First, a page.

I read somewhere, of how important it sometimes is in life not to necessarily be strong, but to feel strong. To measure yourself at least once.”
– Alex Supertramp, Into The Wild.
I knew I had got myself lost again, but I wasn’t surprised. When you have a sense of direction as poor as mine, you become well accustomed to it. Puffy clouds the colour of dust were blocking the sun’s rays, and there was a still chill in the air, but I could feel sweat dampening the back of my thermal top. I had been hiking for 3 hours and I knew all too well that at my altitude of 4,450 meters (14,600 feet) every step was a serious energy investment. But I did not want to turn around. Not yet.
I looked down at the moss-covered ground, looking for the faint path I had been following only a few minutes ago, but it had simply vanished. Lago (lake) Churupita couldn’t be more than an hour’s hike away, but my path to it was blocked by large boulders, twisted trees of various sizes and a damp, thick undergrowth, not even my trusted hiking boots could find any firm grip on. The choice was simple, yet not easy to make; either keep going at the risk of finding myself at a place with no way forward or back, or just give in.
I took a deep breath, fought my way past a tangle of low shrubs and squeezed through a small gap between two massive rocks. I was alone up in this mountain, and I wasn’t going to miss my opportunity to challenge myself.
The world is filled to the brim with humans; more than 7.4 billion and counting. Every day, more and more of the Earth’s wild places is turned into farms, villages, towns. And yet, despite this diminishing number of places where we can be truly alone, we are more afraid of loneliness than ever. Of course, humans are social by nature and so we are brought up surrounded by others and taught to cherish human relations.
It frightens us to be away from others, to be only, unaccompanied, unheard and not listened to. And so we strive to create a virtual web of connectivity in our lives; Whatsapp messages connect you to others no matter where they are. Skype allows you to hear and be heard, and Facebook lets you keep an eye on what’s happening – whether trivial or essential- in the lives of those you’ve left behind.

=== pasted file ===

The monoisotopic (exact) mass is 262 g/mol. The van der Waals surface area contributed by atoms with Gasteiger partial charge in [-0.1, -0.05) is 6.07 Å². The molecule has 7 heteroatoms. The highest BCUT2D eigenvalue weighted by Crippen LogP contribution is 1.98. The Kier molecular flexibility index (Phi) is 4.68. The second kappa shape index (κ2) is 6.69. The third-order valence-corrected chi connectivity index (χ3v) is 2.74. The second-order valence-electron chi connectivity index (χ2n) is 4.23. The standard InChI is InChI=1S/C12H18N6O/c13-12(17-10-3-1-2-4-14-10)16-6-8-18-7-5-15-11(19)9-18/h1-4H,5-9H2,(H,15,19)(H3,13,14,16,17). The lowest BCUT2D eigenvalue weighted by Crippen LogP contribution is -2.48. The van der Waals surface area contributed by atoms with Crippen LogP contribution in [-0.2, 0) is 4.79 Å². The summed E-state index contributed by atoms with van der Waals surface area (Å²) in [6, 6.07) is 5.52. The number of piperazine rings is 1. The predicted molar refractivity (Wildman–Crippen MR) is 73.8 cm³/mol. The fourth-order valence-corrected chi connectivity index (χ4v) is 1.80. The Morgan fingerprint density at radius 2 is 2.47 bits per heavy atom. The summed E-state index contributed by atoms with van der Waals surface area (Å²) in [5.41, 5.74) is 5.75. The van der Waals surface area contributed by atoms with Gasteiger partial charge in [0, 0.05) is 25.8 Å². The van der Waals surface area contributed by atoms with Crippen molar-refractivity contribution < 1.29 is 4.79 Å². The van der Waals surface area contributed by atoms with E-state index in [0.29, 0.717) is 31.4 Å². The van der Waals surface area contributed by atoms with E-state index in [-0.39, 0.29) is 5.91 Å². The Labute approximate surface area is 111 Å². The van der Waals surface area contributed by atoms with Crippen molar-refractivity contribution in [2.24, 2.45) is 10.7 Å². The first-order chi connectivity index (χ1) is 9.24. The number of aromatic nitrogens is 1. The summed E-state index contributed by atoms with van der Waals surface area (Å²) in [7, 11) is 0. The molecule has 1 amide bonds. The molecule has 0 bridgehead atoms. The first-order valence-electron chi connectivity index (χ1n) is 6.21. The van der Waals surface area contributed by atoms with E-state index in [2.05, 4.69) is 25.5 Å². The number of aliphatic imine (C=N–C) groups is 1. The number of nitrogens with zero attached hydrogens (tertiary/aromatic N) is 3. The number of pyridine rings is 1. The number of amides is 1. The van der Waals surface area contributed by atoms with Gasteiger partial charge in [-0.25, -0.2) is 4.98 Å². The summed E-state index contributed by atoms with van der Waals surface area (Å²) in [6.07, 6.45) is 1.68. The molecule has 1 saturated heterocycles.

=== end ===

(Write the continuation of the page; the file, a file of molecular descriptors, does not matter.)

I stumbled over rocks, lost my balance once or twice, stopped many more times for a breath and just as a crowd of dark clouds began gathering around the sun, as if discussing whether they should visit the earth in a sudden downpour, I climbed a crest and saw it. A small, tranquil body of melted glacial waters, Lago Churupita sits at the feet of the imposing Churup mountain. Its waters were soft and reflective, like an old wise queen who had sat on its lonely throne for aeons, watching the distant valleys become ever more populated, pondering its future and that of mankind. So I sat beside her, and let the silence engulf us.
Sitting up there, as the wind caressed my face and the sun played a game of hide-and-seek over my head, I thought of how travelling alone forces us to break free of those cobwebs of human connections, at least for a short while, and step into the realm of me. Of course, we can all potentially enter this kingdom at any time -turn off your phone for a day, go somewhere you have not been to before, do something that had always terrified you- for me, it was traveling by myself which truly introduced me to myself.
The lone traveller spends many hours in middle-of-nowhere bus stations, discussing politics with old men using only body language because he doesn’t speak the local language. He wanders around unfamiliar towns at night unable to find a place to spend the night at. Although he loves his freedom, he sometimes wishes he had someone to discuss a plan with, someone to shoulder some of the responsibility. The lone traveller gets lost, loses stuff, becomes ill and betrayed, and through it all, he eventually learns to trust his instincts, and himself. The lone traveller comes to be as comfortable in his own company as he is around others.
The lone travelle is no longer alone.
Insider Tips: Huaraz to Lake Churup Independent Day-Hike
Leave Huaraz as early in the morning as possible – aim for the first collectivos leaving the town’s bus terminal at around 7:00 a.m.The collectivos normally terminate at the village of Llupa. If you can gang up with another traveller or two looking to visit lake, you can convince the driver to drive further and drop you off at Pitec, which is where the hike actually begins. The ride to Llupa and Pitec should cost around 5 and 15 soles respectively.
A taxi to Pitec will cost 50-60 soles.Pitec sits at an altitude of 3850m. The route from here to Laguna Churup is well marked. It is a steep climb of moderate difficulty. The Lake sits at an altitude of 4450m. The hike up will take from 2 to 3.5 hours depending on your level of fitness and acclimatisation.
There is a rangers’ office at Pitec where you can register your name, although nobody was there in the morning I visited the lake.There is a small camping ground with a thatched roof about 15 minutes before the lake with a view of a waterfall. You must negotiate a very steep climb past the waterfall here. If you stick to the left of the fall, there are rubber-covered metal ropes in place to help you with the climb.The smaller Lago Churupita sits at an altitude of 4600m and is a 45 minutes-1 hour hike along a faint path left of Laguna Churup.